Fresh out of school, my first job was in the electric motor research and development division of Toshiba. The job had a certain cachet to it – Toshiba is a household name and to say you are in the “research and development” division of anything sounds cutting edge. I enjoyed the feel of those words as they tumbled out of my mouth and the eyebrow raises that accompanied it.
It didn’t take long before I knew motor R&D wasn’t for me. Great coworkers, friendly boss, a relaxed environment? Check, check, check. What didn’t resonate was the work itself – to be truly great at research and development, your scope of vision has to continually shrink. A different, exploratory version of the world resonated with me. I knew my departure was a matter of time. But to where? Two years in, I sought the counsel of an old veteran of Toshiba – he had been there over 30 years and seemed determined to stay the course despite behavior that earned him the nickname of Eeyore. A young Travis was curious to know – what kept him there and why?
“In the first few years I was frustrated and hoped for a change. But eventually I just figured that any job is going to have problems. It’s comfortable here. So I decided that I would stay.”
True Comfort is Earned
Looking back at that comment, I can see the wisdom in it. Every job has its problems, no matter how good the fit. But at the time, I only saw a man with no passion, deciding he had no control of his future and zombie walking to a finish line. I saw a specter of myself – working 30 years at an ill-fitting job for one reason: it was comfortable.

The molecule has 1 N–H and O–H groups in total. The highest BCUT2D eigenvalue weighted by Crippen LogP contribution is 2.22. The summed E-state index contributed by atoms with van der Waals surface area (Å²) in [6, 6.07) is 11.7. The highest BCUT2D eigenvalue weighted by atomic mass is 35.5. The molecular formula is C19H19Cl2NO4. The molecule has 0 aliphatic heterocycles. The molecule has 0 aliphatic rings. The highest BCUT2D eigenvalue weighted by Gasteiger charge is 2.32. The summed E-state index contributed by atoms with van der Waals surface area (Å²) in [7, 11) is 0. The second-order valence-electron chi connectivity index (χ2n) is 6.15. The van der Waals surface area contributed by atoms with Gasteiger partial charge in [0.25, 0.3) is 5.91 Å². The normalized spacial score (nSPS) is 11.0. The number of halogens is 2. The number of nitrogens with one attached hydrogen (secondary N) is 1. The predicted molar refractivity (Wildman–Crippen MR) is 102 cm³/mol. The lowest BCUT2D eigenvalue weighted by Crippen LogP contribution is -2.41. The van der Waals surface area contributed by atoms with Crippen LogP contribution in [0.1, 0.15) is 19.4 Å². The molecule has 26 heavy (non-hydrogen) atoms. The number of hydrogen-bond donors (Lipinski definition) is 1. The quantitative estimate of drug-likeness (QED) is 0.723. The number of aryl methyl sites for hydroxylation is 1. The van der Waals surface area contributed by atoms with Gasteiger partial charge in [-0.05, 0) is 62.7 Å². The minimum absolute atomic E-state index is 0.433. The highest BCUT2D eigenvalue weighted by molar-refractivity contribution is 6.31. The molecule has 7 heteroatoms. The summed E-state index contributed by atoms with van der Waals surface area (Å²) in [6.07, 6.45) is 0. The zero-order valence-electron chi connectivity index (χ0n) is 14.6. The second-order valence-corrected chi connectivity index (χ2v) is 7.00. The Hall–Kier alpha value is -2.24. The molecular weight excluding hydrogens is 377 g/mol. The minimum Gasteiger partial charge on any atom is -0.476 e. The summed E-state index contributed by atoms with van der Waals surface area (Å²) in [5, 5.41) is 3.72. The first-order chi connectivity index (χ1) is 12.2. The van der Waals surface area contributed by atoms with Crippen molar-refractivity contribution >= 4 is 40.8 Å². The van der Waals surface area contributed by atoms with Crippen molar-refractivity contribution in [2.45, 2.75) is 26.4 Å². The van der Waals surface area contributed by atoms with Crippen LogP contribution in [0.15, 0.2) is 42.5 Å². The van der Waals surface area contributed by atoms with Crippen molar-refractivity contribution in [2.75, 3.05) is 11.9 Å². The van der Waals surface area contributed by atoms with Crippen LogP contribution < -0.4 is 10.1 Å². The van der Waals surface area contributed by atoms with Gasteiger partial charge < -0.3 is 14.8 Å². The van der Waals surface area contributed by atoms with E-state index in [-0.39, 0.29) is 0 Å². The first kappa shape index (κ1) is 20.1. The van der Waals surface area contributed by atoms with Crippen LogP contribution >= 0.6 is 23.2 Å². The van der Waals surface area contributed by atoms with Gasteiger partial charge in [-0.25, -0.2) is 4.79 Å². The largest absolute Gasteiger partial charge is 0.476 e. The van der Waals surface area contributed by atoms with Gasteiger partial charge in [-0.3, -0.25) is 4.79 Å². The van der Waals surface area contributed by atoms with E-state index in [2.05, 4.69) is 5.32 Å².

Here’s the truth about comfort. Comfort is infinitely better when earned. True comfort is rest. Rest that is achieved when the toils of one’s labor necessitate it. How much better did that shower feel after a five-mile run versus a day of lounging? How much better is lounging with friends when you crushed pivot tables all week?
The Danger of Settling
Comfort is the silent killer of our society. It has relegated United States to the middle of the pack in academic achievement. It keeps our best and brightest at the wrong jobs. It keeps managers making fear-based decisions. It kept my fingers hovered over the keys even though I’ve known since the age of 9 I was meant to write. It kept me from pursuing entrepreneurship for years despite a childhood that left my family shocked that I majored in something outside of business.
You dread Mondays? You can’t wait for the week to pass you by? Every day is a chance to be alive, to breathe goodness in, to do good work that resonates. On this Monday wake up. Be uncomfortable. Do great work.
Cover Picture – Credit Lenin Estrada